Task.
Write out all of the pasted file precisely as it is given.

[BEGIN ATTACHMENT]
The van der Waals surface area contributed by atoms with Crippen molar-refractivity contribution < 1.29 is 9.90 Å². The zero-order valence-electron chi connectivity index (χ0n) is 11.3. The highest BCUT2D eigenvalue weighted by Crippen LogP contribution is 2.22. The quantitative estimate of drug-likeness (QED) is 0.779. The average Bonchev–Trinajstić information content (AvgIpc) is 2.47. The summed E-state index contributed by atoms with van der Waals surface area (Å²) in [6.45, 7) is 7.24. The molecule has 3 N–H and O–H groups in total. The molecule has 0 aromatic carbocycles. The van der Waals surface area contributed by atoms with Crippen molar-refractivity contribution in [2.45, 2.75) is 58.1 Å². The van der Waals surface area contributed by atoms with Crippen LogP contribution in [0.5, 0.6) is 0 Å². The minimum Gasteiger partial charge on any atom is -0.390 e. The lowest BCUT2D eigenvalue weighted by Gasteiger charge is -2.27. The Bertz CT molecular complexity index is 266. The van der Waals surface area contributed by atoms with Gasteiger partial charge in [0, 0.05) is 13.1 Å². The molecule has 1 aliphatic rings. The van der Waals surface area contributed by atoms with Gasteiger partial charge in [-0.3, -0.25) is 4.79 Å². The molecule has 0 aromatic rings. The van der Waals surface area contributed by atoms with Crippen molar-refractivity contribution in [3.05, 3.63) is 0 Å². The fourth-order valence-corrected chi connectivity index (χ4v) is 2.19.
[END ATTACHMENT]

The van der Waals surface area contributed by atoms with Crippen molar-refractivity contribution < 1.29 is 9.90 Å². The zero-order valence-electron chi connectivity index (χ0n) is 11.3. The highest BCUT2D eigenvalue weighted by Crippen LogP contribution is 2.22. The quantitative estimate of drug-likeness (QED) is 0.779. The average Bonchev–Trinajstić information content (AvgIpc) is 2.47. The summed E-state index contributed by atoms with van der Waals surface area (Å²) in [6.45, 7) is 7.24. The molecule has 3 N–H and O–H groups in total. The molecule has 0 aromatic carbocycles. The van der Waals surface area contributed by atoms with Crippen molar-refractivity contribution in [2.45, 2.75) is 58.1 Å². The van der Waals surface area contributed by atoms with Crippen LogP contribution in [0.5, 0.6) is 0 Å². The minimum Gasteiger partial charge on any atom is -0.390 e. The lowest BCUT2D eigenvalue weighted by Gasteiger charge is -2.27. The Bertz CT molecular complexity index is 266. The van der Waals surface area contributed by atoms with Gasteiger partial charge in [0, 0.05) is 13.1 Å². The molecule has 1 aliphatic rings. The van der Waals surface area contributed by atoms with Gasteiger partial charge in [-0.3, -0.25) is 4.79 Å². The molecule has 0 aromatic rings. The van der Waals surface area contributed by atoms with Crippen molar-refractivity contribution in [3.05, 3.63) is 0 Å². The fourth-order valence-corrected chi connectivity index (χ4v) is 2.19.